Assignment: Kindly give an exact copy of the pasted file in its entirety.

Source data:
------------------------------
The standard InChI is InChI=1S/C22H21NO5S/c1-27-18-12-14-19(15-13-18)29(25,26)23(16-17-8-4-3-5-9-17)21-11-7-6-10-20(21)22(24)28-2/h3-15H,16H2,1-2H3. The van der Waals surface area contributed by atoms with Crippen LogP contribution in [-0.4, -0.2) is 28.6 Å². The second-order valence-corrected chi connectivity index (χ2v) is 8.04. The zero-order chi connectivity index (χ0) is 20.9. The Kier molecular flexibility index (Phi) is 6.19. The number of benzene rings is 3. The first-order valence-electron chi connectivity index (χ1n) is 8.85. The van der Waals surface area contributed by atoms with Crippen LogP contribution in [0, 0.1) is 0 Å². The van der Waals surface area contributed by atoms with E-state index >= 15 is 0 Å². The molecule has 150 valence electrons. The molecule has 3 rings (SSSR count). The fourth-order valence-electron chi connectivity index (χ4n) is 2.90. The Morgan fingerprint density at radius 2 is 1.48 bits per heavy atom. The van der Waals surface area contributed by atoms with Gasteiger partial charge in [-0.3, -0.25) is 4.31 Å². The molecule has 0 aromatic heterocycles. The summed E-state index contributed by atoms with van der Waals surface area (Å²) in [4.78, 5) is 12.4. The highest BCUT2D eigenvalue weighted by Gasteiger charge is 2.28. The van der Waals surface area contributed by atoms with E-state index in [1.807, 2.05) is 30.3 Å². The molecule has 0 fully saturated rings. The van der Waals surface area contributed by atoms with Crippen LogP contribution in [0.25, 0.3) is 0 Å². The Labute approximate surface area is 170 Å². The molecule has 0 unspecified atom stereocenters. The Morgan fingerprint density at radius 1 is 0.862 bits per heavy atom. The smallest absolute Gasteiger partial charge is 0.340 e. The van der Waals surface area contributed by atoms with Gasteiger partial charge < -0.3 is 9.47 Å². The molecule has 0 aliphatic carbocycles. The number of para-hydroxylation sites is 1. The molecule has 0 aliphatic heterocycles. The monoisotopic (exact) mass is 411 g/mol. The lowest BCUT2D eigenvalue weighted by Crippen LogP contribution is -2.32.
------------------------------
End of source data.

The standard InChI is InChI=1S/C22H21NO5S/c1-27-18-12-14-19(15-13-18)29(25,26)23(16-17-8-4-3-5-9-17)21-11-7-6-10-20(21)22(24)28-2/h3-15H,16H2,1-2H3. The van der Waals surface area contributed by atoms with Crippen LogP contribution in [-0.4, -0.2) is 28.6 Å². The second-order valence-corrected chi connectivity index (χ2v) is 8.04. The zero-order chi connectivity index (χ0) is 20.9. The Kier molecular flexibility index (Phi) is 6.19. The number of benzene rings is 3. The first-order valence-electron chi connectivity index (χ1n) is 8.85. The van der Waals surface area contributed by atoms with Crippen LogP contribution in [0, 0.1) is 0 Å². The van der Waals surface area contributed by atoms with E-state index >= 15 is 0 Å². The molecule has 150 valence electrons. The molecule has 3 rings (SSSR count). The fourth-order valence-electron chi connectivity index (χ4n) is 2.90. The Morgan fingerprint density at radius 2 is 1.48 bits per heavy atom. The van der Waals surface area contributed by atoms with Gasteiger partial charge in [-0.3, -0.25) is 4.31 Å². The molecule has 0 aromatic heterocycles. The summed E-state index contributed by atoms with van der Waals surface area (Å²) in [4.78, 5) is 12.4. The highest BCUT2D eigenvalue weighted by Gasteiger charge is 2.28. The van der Waals surface area contributed by atoms with E-state index in [1.807, 2.05) is 30.3 Å². The molecule has 0 fully saturated rings. The van der Waals surface area contributed by atoms with Crippen LogP contribution in [0.25, 0.3) is 0 Å². The Labute approximate surface area is 170 Å². The molecule has 0 unspecified atom stereocenters. The Morgan fingerprint density at radius 1 is 0.862 bits per heavy atom. The smallest absolute Gasteiger partial charge is 0.340 e. The van der Waals surface area contributed by atoms with Gasteiger partial charge < -0.3 is 9.47 Å². The molecule has 0 aliphatic carbocycles. The number of para-hydroxylation sites is 1. The molecule has 0 aliphatic heterocycles. The monoisotopic (exact) mass is 411 g/mol. The lowest BCUT2D eigenvalue weighted by Crippen LogP contribution is -2.32.